Guests climbing the spiral staircase at Charleston Place do so this week under the watchful eyes of a cadre of security agents.
Several State Law Enforcement Department agents in dark blazers patrolled the lobby Sunday afternoon. Three or four others stood above the big crystal chandelier at the top of the stairs. A sign warns visitors that the ballrooms to the left are off limits to the public this week.
The meeting rooms are reserved for some 2,000 Southern politicians and guests from 16 states attending the Southern Legislative Conference. The conference opened Sunday and continues through Wednesday morning.
A private security force in white polo shirts circulated in the lobby Sunday, supplemented by Charleston Place staffers in navy polo shirts. State troopers in gray uniforms directed traffic around the horse fountain near the parking garage. Charleston police in blue uniforms checked cars outside the other entrance.
The garage was full of late-model cars, many of them with one- or two-digit license plates, such as the Lexus with S.C. Representative 9 and the Jeep Cherokee with N.C. House 3.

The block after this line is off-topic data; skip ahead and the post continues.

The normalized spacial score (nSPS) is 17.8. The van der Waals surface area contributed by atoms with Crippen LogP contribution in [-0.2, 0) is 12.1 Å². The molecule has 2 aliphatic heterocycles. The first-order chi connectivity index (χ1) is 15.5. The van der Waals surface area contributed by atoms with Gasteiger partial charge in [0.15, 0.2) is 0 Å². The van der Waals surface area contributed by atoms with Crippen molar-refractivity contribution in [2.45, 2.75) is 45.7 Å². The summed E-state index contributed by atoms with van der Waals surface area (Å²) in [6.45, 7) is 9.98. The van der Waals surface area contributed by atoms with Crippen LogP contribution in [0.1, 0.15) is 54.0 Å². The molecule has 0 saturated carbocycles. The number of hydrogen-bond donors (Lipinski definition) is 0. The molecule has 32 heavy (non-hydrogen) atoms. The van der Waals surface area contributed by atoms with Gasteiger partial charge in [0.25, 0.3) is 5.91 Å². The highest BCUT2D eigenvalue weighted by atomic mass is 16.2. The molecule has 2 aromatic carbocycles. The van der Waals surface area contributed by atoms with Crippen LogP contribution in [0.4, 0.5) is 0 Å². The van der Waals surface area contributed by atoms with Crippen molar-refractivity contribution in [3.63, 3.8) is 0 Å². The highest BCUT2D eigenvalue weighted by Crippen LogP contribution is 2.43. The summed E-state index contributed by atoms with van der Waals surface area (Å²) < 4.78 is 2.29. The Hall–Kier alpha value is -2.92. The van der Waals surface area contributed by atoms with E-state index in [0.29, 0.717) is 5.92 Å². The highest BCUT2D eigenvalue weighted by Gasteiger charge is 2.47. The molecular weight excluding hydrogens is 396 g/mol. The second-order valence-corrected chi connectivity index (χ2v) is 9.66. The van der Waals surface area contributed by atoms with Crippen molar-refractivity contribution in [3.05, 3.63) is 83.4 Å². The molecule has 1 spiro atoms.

State House Speaker Bobby Harrell, R-Charleston, said last week that the $1 million conference is paid for by private donations, using no tax money. He estimated the impact on the local economy at $3.5 million, and he also was hoping the exposure boosts local tourism, as well as brings more businesses to the state.
Organizers promise to give policymakers tips on how to make the most of declining budgets and increasing demand for services. Sunday's workshops focused on ways to attract more industries, including film- and video game-makers.
Today's topics include transportation funding and a look at the S.C. Hydrogen and Fuel Cell Alliance. Tuesday's activities include a tour of the Port of Charleston.